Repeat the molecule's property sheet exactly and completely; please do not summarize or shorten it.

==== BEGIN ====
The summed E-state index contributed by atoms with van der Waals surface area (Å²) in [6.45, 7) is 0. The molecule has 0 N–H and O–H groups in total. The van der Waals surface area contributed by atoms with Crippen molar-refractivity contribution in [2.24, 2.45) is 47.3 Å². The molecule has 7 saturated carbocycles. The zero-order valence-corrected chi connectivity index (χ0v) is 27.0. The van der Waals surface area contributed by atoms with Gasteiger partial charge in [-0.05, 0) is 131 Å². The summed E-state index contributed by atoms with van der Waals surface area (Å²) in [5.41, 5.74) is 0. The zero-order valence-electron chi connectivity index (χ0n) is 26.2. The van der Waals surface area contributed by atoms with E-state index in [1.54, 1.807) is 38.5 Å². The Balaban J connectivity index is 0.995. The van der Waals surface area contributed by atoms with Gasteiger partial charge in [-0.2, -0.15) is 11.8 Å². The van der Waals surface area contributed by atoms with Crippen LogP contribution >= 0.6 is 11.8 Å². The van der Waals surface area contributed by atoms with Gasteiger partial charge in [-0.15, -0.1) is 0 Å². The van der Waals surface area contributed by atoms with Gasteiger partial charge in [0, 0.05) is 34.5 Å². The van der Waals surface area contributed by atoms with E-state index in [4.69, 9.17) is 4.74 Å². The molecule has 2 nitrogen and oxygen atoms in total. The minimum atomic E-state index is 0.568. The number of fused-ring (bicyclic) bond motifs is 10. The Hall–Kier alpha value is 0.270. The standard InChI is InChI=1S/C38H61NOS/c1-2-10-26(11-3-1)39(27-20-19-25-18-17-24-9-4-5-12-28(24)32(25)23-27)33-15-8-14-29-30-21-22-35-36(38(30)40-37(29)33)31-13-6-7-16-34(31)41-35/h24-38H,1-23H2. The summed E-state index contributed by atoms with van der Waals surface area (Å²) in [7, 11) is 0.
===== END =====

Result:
The summed E-state index contributed by atoms with van der Waals surface area (Å²) in [6.45, 7) is 0. The molecule has 0 N–H and O–H groups in total. The van der Waals surface area contributed by atoms with Crippen molar-refractivity contribution in [2.24, 2.45) is 47.3 Å². The molecule has 7 saturated carbocycles. The zero-order valence-corrected chi connectivity index (χ0v) is 27.0. The van der Waals surface area contributed by atoms with Gasteiger partial charge in [-0.05, 0) is 131 Å². The summed E-state index contributed by atoms with van der Waals surface area (Å²) in [5.41, 5.74) is 0. The zero-order valence-electron chi connectivity index (χ0n) is 26.2. The van der Waals surface area contributed by atoms with E-state index in [1.54, 1.807) is 38.5 Å². The Balaban J connectivity index is 0.995. The van der Waals surface area contributed by atoms with Gasteiger partial charge in [-0.2, -0.15) is 11.8 Å². The van der Waals surface area contributed by atoms with Crippen LogP contribution >= 0.6 is 11.8 Å². The van der Waals surface area contributed by atoms with Gasteiger partial charge in [-0.15, -0.1) is 0 Å². The van der Waals surface area contributed by atoms with Gasteiger partial charge in [0, 0.05) is 34.5 Å². The van der Waals surface area contributed by atoms with E-state index in [4.69, 9.17) is 4.74 Å². The molecule has 2 nitrogen and oxygen atoms in total. The minimum atomic E-state index is 0.568. The number of fused-ring (bicyclic) bond motifs is 10. The Hall–Kier alpha value is 0.270. The standard InChI is InChI=1S/C38H61NOS/c1-2-10-26(11-3-1)39(27-20-19-25-18-17-24-9-4-5-12-28(24)32(25)23-27)33-15-8-14-29-30-21-22-35-36(38(30)40-37(29)33)31-13-6-7-16-34(31)41-35/h24-38H,1-23H2. The summed E-state index contributed by atoms with van der Waals surface area (Å²) in [7, 11) is 0.